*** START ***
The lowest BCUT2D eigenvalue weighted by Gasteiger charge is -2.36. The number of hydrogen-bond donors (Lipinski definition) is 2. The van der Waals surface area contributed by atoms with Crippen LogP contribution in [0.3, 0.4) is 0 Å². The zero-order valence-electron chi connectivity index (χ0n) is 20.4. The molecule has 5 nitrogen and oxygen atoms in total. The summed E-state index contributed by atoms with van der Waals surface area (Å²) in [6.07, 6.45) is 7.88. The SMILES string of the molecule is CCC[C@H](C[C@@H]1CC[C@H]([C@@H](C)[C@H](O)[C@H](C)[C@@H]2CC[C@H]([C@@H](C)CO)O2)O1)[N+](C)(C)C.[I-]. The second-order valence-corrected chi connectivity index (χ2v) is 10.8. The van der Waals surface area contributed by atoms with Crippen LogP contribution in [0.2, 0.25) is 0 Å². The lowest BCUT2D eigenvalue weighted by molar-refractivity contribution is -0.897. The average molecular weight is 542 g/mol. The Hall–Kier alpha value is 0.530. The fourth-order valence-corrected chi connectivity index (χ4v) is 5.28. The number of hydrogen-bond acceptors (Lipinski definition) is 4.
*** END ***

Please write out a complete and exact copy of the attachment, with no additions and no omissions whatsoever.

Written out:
The lowest BCUT2D eigenvalue weighted by Gasteiger charge is -2.36. The number of hydrogen-bond donors (Lipinski definition) is 2. The van der Waals surface area contributed by atoms with Crippen LogP contribution in [0.3, 0.4) is 0 Å². The zero-order valence-electron chi connectivity index (χ0n) is 20.4. The molecule has 5 nitrogen and oxygen atoms in total. The summed E-state index contributed by atoms with van der Waals surface area (Å²) in [6.07, 6.45) is 7.88. The SMILES string of the molecule is CCC[C@H](C[C@@H]1CC[C@H]([C@@H](C)[C@H](O)[C@H](C)[C@@H]2CC[C@H]([C@@H](C)CO)O2)O1)[N+](C)(C)C.[I-]. The second-order valence-corrected chi connectivity index (χ2v) is 10.8. The van der Waals surface area contributed by atoms with Crippen LogP contribution in [0.2, 0.25) is 0 Å². The lowest BCUT2D eigenvalue weighted by molar-refractivity contribution is -0.897. The average molecular weight is 542 g/mol. The Hall–Kier alpha value is 0.530. The fourth-order valence-corrected chi connectivity index (χ4v) is 5.28. The number of hydrogen-bond acceptors (Lipinski definition) is 4.